What is True Love?

How to know if it is real

February is the month of love, and a wonderful time to highlight some of the most important aspects of a truly loving relationship. Sometimes it’s hard to discern what is realistic in a partnership and we may be influenced by how we were raised, what we have already experienced, or what we see in movies. Additionally, if we have reduced confidence, we are more likely to settle for something that may be less than what we desire, or even worse, we may stay in an unhealthy relationship. For some of these reasons, it is imperative that we understand realistic expectations in a relationship and how we should feel in a partnership. I have narrowed it down to four core aspects found in all loving relationships.

There is no fear. In a healthy relationship, there is no fear of your partner’s reaction nor is there any form of punishment. In a loving partnership, you are both comfortable communicating your needs knowing that you will each be heard. You and your partner try to understand one another and seek resolution.

You are both equal. In any relationship, you are bringing together two people with separate backgrounds, experiences, opinions, beliefs, and ideas. It is normal to have conflict in a relationship or times where you feel a bit more disconnected. Even in those times, you feel respected and equal to your partner, and you do not question that your partner still loves you.

You are genuinely loved. In a loving relationship, you feel truly seen for who you are, and you are loved, encouraged, and supported for it. There is no competition, power struggle, or attempts to sabotage. Rather, in a healthy relationship, both people sincerely want what is best for each other and seek to make one another happy.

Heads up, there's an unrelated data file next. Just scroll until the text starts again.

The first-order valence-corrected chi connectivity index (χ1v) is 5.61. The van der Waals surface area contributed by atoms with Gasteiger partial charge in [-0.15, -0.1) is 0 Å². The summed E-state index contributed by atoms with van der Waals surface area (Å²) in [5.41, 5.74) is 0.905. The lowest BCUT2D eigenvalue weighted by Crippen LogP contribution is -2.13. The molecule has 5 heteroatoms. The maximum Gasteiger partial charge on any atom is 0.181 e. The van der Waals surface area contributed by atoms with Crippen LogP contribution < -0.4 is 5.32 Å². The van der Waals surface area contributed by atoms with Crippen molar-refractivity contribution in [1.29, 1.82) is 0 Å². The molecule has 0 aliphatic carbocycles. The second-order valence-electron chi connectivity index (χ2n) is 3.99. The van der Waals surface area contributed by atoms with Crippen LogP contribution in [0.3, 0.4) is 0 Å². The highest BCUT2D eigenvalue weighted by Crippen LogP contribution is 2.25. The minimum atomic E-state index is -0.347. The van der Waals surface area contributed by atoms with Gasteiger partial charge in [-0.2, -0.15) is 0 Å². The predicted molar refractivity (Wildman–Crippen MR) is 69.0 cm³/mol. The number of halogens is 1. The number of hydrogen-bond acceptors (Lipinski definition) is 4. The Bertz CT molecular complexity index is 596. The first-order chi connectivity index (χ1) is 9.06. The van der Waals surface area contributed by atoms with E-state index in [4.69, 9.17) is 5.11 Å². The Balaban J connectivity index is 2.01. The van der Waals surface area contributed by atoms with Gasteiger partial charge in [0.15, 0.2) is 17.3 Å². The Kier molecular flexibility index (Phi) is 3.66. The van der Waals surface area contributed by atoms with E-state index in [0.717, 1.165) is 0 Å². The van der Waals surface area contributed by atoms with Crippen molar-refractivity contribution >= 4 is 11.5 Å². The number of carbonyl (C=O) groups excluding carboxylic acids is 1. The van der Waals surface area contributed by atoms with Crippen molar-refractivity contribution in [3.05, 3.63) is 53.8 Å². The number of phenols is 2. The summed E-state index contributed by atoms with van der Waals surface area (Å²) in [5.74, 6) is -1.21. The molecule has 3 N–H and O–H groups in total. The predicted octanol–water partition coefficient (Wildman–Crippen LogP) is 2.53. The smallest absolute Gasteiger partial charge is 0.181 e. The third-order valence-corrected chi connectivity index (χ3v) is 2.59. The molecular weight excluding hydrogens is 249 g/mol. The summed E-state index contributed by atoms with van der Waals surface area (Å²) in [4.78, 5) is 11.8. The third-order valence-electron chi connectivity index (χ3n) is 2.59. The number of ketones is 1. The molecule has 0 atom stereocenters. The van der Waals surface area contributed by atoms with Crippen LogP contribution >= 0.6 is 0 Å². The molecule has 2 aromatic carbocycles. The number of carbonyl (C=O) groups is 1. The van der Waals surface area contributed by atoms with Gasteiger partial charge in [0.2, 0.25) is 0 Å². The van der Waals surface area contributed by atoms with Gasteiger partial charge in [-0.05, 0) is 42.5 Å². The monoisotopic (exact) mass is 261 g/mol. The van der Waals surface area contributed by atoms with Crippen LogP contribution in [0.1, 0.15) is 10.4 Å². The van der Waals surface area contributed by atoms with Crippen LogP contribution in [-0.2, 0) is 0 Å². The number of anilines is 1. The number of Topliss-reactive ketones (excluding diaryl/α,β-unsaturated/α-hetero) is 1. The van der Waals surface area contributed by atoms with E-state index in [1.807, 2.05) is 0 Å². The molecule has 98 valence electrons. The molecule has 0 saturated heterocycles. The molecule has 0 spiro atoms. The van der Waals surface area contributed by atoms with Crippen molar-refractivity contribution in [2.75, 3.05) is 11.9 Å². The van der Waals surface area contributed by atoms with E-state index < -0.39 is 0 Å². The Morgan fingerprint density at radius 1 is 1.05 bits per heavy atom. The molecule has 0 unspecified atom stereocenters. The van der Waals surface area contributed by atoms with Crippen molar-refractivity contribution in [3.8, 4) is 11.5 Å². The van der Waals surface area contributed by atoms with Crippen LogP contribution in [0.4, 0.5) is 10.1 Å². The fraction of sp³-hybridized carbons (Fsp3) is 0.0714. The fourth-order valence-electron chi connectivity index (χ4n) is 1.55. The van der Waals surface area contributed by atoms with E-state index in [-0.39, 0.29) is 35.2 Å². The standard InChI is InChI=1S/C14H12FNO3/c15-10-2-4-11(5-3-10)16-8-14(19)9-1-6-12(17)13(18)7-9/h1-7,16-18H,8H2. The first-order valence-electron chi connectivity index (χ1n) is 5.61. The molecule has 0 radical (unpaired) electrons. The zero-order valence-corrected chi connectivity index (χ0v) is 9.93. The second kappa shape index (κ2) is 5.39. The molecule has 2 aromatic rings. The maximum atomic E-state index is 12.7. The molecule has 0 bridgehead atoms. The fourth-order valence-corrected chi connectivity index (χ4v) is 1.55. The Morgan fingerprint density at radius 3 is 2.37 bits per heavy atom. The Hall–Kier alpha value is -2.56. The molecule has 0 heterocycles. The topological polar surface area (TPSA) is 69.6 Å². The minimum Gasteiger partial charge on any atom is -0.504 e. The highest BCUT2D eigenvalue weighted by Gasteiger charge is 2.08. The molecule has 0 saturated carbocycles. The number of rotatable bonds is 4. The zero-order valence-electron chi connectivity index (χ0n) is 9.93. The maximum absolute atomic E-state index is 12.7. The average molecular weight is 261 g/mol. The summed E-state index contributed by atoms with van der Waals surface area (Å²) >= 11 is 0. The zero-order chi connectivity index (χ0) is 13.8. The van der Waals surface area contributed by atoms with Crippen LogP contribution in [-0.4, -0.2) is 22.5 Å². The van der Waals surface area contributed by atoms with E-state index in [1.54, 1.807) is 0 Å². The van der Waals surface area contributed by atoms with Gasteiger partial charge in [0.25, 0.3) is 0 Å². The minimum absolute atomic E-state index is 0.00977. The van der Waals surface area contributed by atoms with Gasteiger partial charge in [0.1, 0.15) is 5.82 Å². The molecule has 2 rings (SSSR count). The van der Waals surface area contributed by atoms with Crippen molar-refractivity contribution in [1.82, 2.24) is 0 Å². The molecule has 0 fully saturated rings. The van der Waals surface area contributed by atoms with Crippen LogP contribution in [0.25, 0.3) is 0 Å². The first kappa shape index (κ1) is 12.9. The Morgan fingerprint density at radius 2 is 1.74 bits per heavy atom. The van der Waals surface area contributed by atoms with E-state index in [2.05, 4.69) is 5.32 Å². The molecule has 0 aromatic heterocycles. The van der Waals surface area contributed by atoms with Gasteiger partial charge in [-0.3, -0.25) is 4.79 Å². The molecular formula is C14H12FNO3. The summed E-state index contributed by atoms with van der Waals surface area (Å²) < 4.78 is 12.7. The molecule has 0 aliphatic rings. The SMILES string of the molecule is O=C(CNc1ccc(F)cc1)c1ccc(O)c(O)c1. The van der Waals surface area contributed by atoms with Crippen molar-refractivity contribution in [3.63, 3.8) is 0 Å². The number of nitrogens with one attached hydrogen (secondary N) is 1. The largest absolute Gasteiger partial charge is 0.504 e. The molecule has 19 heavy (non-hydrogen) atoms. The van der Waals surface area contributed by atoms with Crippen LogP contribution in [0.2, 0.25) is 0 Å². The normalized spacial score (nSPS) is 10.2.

You have a real partner. In a loving relationship, you have the sense that you have a true partner. Your partner is your teammate with whom you can go through life. There is real intimacy between you, allowing for dreams to be shared, successes to be celebrated, struggles to be supported, and vulnerabilities to be expressed.

These are not unrealistic expectations to have in a relationship. Rather, they are basic things that we should expect in our relationship and that we need to give to our partner. We all deserve to be loved fully, to go through life feeling supported by our partner. We need to do the same in return. If the above feels far out of reach, take some time to close your eyes and imagine how this would feel to you. Let yourself go there. Grieve what you haven’t experienced, but continue to go back to these feelings and images so that you begin to see yourself in the relationship that you need and want. This will allow for you to grow your confidence and set healthy boundaries, both of which will move you closer to getting the love that you desire.

Avery Neal, PhD is a practicing psychotherapist, international author and speaker. In 2012 she opened Women’s Therapy Clinic, which offers psychiatric and counseling support to women. She specializes in depression and anxiety at all stages in a woman’s life.

Dr. Neal is the author of, If He’s So Great, Why Do I Feel So Bad?: Recognizing and Overcoming Subtle Abuse, which has been translated and published in twelve languages. Her articles and interviews have been published by Oprah.com, American Counseling Association, Counseling Today, BookTrib, Best Self Magazine, Hitched Magazine, Bustle, POPSUGAR and PKWY Magazine, and her courses have been taken by over 18,000 people worldwide. The International Association of HealthCare Professionals nominated her as one of the top psychologists in Houston.